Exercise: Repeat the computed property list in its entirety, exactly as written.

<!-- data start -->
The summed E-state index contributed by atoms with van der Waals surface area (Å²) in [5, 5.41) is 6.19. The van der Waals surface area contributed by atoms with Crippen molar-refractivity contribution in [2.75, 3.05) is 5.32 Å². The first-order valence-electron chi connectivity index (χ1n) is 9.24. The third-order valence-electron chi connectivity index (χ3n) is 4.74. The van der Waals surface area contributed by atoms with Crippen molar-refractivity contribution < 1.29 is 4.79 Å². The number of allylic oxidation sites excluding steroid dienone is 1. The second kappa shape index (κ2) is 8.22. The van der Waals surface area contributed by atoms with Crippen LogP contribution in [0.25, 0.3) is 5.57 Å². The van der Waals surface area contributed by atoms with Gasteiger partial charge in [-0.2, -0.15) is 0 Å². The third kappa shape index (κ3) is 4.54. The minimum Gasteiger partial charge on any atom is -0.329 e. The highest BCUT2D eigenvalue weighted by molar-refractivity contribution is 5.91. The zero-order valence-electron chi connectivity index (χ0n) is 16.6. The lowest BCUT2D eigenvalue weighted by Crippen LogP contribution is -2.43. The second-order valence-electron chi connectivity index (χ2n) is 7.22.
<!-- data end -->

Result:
The summed E-state index contributed by atoms with van der Waals surface area (Å²) in [5, 5.41) is 6.19. The van der Waals surface area contributed by atoms with Crippen molar-refractivity contribution in [2.75, 3.05) is 5.32 Å². The first-order valence-electron chi connectivity index (χ1n) is 9.24. The third-order valence-electron chi connectivity index (χ3n) is 4.74. The van der Waals surface area contributed by atoms with Crippen molar-refractivity contribution < 1.29 is 4.79 Å². The number of allylic oxidation sites excluding steroid dienone is 1. The second kappa shape index (κ2) is 8.22. The van der Waals surface area contributed by atoms with Crippen LogP contribution in [0.25, 0.3) is 5.57 Å². The van der Waals surface area contributed by atoms with Gasteiger partial charge in [-0.2, -0.15) is 0 Å². The third kappa shape index (κ3) is 4.54. The minimum Gasteiger partial charge on any atom is -0.329 e. The highest BCUT2D eigenvalue weighted by molar-refractivity contribution is 5.91. The zero-order valence-electron chi connectivity index (χ0n) is 16.6. The lowest BCUT2D eigenvalue weighted by Crippen LogP contribution is -2.43. The second-order valence-electron chi connectivity index (χ2n) is 7.22.